It is incredible that, in a supposedly intelligent and well-informed society, such arrogance can exist with the apparent approval of the majority, yet this seems to be the case. Thus the reaction to the dissenting voices that led the House of Lords in July to reject the lowering of the age of consent was for one MP to label their views ‘bile, bigoted and misinformation’. Similarly, when some bishops at the Lambeth Conference objected to both the prominence given to homosexual issues and the acceptance of the validity of homosexual lifestyles, their opinions were dismissed by another bishop as ‘uneducated’ and ‘superstitious’. Fortunately, the conference came to its senses, and ended by re-asserting traditional and biblical Christian morality.

The tragedy of the situation lies in the destruction of rational debate and the concealment of the facts. The most public exhibition of the stifling of informed discussion is the ‘Outing’ of prominent people. The sordid truth is studiously avoided and a sympathetic and biased perspective is presented. Thankfully this is now being challenged. The courageous and cogent stand of Baroness Young in the House of Lords has allowed the truth about many issues to begin to be exposed. Her stand needs to be supported and followed up by informed Christians who are concerned about the moral state of our nation, and especially about the dangers confronting our children and young people.

Avoiding the truth

In what areas is there avoidance of the truth? The Christian Institute recently produced an excellent leaflet, Homosexuality: the Facts, which effectively challenges many of the claims made by gay propagandists. It shows, for instance, that 70% of the population actually consider same-sex relations to be mostly or always wrong (a similar percentage oppose the lowering of the age of consent as demonstrated by an NOP poll and research undertaken by other independent bodies such as Family and Youth Protection). Furthermore the claim that 10% of the population are homosexual is challenged: less than 4% engage in same-sex relationships, with less than 1% being exclusively homosexual. These statistical analyses are important in exposing the misleading propaganda that is being presented.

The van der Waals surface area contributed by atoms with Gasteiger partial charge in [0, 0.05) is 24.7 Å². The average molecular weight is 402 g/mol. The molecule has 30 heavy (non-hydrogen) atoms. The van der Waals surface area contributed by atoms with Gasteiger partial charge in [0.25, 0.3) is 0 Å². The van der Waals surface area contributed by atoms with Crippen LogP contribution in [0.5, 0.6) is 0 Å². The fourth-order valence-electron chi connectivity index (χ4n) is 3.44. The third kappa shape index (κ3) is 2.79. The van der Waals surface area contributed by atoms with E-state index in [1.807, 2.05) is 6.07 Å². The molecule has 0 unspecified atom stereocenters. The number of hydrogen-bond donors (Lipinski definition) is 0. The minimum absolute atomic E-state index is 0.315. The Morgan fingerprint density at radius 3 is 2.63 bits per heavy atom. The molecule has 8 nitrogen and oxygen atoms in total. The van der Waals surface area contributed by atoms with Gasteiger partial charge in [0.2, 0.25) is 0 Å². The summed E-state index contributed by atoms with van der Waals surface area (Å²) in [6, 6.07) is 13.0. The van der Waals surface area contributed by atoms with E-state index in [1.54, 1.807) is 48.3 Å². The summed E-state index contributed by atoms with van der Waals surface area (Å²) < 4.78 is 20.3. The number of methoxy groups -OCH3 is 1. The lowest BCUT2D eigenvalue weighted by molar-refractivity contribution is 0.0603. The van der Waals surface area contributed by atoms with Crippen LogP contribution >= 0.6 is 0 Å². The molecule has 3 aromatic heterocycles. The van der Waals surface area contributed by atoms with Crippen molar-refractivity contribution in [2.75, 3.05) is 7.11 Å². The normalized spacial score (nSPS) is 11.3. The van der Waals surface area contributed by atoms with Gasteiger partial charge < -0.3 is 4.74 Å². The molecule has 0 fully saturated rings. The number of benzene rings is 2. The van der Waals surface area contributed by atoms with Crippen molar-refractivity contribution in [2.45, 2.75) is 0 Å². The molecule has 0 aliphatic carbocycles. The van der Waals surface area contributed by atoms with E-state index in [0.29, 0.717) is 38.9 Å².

Added to this is the strong scientific evidence that homosexuality is not inherent. Rather, it is becoming clear that, for most homosexuals, it is an adopted lifestyle and can be changed. Indeed many young men only engage in homosexual practice because they were introduced to it in their teenage years, often by men considerably older than themselves. These facts are more fully elucidated in a further publication by the Christian Institute called Gay pressure on the young. This leaflet highlights the important message of the health dangers of same-sex relationships. This is an issue over which there is an alarming conspiracy of silence by the medical world, despite research and information produced by the BMA itself.